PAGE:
Country: South AfricaFocus: Medical DevicePartner: ShonaquipPost-Extreme Lab: Design LabPost-Extreme Lab: Social E LabStatus: Still In DevelopmentYear: 2017



Partner: Shonaquip

Cerebral Palsy (CP) is the most common movement disorder in children – 1 in 300 babies develop this condition and 17 million people currently live with CP worldwide. With one of the lowest life expectancy rates in the world, South Africa has a higher prevalence (about 1-8%) of CP due to a higher rate of premature birth, lack of obstetric care, and disease. CP is a permanent non-progressing disease, however there is a wide range of severity and symptoms.

While the central features of cerebral palsy is a disorder with movement, difficulties with thinking, learning, feeling, communication and behavior often occur along with cerebral palsy. While there is no cure for CP, assistive devices for 24-hour positioning can ensure proper growth and development, minimize secondary complications, and maximize a person’s independence and community engagement. This approach not only emphasizes the importance of having a child sit in an appropriate wheelchair, but also encourages caregivers to ensure that the child with CP is managed properly throughout the day and is also standing and lying down properly. Children with cerebral palsy in South Africa need access to a high-quality devices that allow for 24 hour positioning. Standing is an essential part of this 24 hour positioning, and is the portion that is often neglected by caregivers. Shonastand is a standing device designed to increase access for children with cerebral palsy to standing therapy that is essential for their proper growth and development.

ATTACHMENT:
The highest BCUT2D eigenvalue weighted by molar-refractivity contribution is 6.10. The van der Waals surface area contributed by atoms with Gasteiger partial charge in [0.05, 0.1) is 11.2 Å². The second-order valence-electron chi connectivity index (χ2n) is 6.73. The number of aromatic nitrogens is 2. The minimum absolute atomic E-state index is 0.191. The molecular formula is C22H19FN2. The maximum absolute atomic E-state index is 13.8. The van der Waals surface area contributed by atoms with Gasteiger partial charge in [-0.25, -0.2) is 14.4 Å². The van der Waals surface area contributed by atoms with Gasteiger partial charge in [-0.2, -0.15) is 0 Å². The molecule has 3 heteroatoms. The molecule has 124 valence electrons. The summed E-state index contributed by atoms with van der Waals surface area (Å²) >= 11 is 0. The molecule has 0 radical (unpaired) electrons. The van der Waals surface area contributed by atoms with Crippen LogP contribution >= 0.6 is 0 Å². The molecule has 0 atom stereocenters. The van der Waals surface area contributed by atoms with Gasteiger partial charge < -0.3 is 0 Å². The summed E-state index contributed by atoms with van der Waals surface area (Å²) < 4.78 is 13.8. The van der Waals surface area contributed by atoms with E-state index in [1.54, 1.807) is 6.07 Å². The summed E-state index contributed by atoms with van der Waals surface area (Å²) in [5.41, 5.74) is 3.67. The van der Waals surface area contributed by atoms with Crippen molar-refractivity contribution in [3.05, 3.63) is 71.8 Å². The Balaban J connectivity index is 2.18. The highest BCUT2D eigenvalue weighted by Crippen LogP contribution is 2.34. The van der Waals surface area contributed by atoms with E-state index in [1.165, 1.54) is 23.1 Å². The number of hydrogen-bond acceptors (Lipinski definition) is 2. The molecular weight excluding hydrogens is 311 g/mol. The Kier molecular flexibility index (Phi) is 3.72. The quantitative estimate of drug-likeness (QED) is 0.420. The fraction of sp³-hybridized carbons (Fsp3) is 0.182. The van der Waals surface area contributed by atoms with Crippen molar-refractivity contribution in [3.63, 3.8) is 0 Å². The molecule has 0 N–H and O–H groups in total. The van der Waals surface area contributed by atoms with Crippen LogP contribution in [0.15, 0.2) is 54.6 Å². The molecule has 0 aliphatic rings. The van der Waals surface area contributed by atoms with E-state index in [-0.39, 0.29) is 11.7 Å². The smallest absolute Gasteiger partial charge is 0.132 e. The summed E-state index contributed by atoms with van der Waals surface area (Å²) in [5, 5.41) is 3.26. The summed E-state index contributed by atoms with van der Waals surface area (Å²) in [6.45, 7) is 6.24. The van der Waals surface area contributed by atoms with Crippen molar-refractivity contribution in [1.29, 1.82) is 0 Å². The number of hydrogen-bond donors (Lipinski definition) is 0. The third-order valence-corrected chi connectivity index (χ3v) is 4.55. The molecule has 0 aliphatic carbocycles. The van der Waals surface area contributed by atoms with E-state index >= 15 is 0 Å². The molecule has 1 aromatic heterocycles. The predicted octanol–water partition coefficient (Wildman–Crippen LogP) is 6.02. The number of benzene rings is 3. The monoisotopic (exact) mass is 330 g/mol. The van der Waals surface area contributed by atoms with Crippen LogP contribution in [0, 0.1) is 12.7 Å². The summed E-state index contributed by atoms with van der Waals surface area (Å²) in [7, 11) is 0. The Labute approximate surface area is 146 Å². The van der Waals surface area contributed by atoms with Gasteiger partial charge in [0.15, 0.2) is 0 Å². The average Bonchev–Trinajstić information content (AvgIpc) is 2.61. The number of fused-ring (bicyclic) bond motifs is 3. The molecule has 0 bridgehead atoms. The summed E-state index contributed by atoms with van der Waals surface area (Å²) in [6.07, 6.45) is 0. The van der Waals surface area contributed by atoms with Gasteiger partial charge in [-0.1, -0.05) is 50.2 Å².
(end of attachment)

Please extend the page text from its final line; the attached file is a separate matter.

The Challenge: to design an affordable, mobile, and user-friendly standing device, in order to increase access for children with cerebral palsy to standing therapy that is essential for their proper growth and development

Big Idea: Designed with the caregiver in mind, ShonaStand is a therapeutic device that allows for high quality standing therapy for children aged 1-6 with cerebral palsy and other physical disabilities in South Africa. Our device is a simple interface for the caregiver with fewer and more intuitive adjustments, as well as an ergonomic waist loading height. It has a mobile sporty design so that standing therapy can be enjoyed both inside and outside the house, where children will have more opportunities for social engagement. ShonaStand is completely foldable, allowing for smaller packaging, lower shipping volume, and ultimately a more affordable price for the purchaser.

Current Status: Catherine Smith and Richie Sapp (who were part of the original Extreme course team) along with Kinjal Vasavada (a new team member after the course ended) have been continuing to work on the project over the 2017 summer through the Social E Lab. Former Extreme course team members include Jake Mooney and Sadhna Gupta.

Please contact us at if you have any questions or are interested in supporting this project!